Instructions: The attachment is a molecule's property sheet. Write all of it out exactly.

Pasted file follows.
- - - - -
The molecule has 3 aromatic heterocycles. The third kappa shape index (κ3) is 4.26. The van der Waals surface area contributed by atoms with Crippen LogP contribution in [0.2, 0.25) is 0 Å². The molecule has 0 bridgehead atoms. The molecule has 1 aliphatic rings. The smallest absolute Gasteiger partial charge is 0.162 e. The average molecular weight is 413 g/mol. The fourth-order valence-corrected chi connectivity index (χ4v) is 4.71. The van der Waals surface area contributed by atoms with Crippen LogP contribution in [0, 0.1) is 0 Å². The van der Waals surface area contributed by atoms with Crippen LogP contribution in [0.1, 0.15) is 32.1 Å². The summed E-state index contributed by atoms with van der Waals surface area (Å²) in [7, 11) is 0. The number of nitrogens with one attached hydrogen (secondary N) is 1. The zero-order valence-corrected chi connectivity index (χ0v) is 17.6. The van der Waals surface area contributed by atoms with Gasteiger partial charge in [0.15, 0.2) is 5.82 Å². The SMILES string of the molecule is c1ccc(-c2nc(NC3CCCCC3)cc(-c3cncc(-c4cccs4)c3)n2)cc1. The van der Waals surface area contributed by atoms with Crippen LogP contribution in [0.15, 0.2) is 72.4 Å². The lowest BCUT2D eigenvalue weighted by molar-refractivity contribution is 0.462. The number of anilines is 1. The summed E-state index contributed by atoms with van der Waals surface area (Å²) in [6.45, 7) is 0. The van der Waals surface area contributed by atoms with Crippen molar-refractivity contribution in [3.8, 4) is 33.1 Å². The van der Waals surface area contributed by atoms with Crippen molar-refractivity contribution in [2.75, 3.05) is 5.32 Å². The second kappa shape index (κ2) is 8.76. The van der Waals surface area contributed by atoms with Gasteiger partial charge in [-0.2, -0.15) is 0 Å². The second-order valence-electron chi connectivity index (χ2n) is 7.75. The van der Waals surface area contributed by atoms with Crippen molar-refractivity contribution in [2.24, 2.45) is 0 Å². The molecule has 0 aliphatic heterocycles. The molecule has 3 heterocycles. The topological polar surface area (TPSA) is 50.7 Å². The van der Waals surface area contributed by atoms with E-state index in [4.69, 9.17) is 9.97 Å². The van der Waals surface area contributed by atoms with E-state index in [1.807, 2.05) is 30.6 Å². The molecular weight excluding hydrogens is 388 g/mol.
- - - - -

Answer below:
The molecule has 3 aromatic heterocycles. The third kappa shape index (κ3) is 4.26. The van der Waals surface area contributed by atoms with Crippen LogP contribution in [0.2, 0.25) is 0 Å². The molecule has 0 bridgehead atoms. The molecule has 1 aliphatic rings. The smallest absolute Gasteiger partial charge is 0.162 e. The average molecular weight is 413 g/mol. The fourth-order valence-corrected chi connectivity index (χ4v) is 4.71. The van der Waals surface area contributed by atoms with Crippen LogP contribution in [0, 0.1) is 0 Å². The van der Waals surface area contributed by atoms with Crippen LogP contribution in [0.1, 0.15) is 32.1 Å². The summed E-state index contributed by atoms with van der Waals surface area (Å²) in [7, 11) is 0. The number of nitrogens with one attached hydrogen (secondary N) is 1. The zero-order valence-corrected chi connectivity index (χ0v) is 17.6. The van der Waals surface area contributed by atoms with Gasteiger partial charge in [0.15, 0.2) is 5.82 Å². The SMILES string of the molecule is c1ccc(-c2nc(NC3CCCCC3)cc(-c3cncc(-c4cccs4)c3)n2)cc1. The van der Waals surface area contributed by atoms with Crippen LogP contribution in [0.15, 0.2) is 72.4 Å². The lowest BCUT2D eigenvalue weighted by molar-refractivity contribution is 0.462. The number of anilines is 1. The summed E-state index contributed by atoms with van der Waals surface area (Å²) in [6.45, 7) is 0. The van der Waals surface area contributed by atoms with Crippen molar-refractivity contribution in [3.8, 4) is 33.1 Å². The van der Waals surface area contributed by atoms with Crippen molar-refractivity contribution in [2.75, 3.05) is 5.32 Å². The second kappa shape index (κ2) is 8.76. The van der Waals surface area contributed by atoms with Gasteiger partial charge in [-0.2, -0.15) is 0 Å². The second-order valence-electron chi connectivity index (χ2n) is 7.75. The van der Waals surface area contributed by atoms with Crippen molar-refractivity contribution in [2.24, 2.45) is 0 Å². The molecule has 0 aliphatic heterocycles. The molecule has 3 heterocycles. The topological polar surface area (TPSA) is 50.7 Å². The van der Waals surface area contributed by atoms with E-state index in [4.69, 9.17) is 9.97 Å². The van der Waals surface area contributed by atoms with E-state index in [1.807, 2.05) is 30.6 Å². The molecular weight excluding hydrogens is 388 g/mol.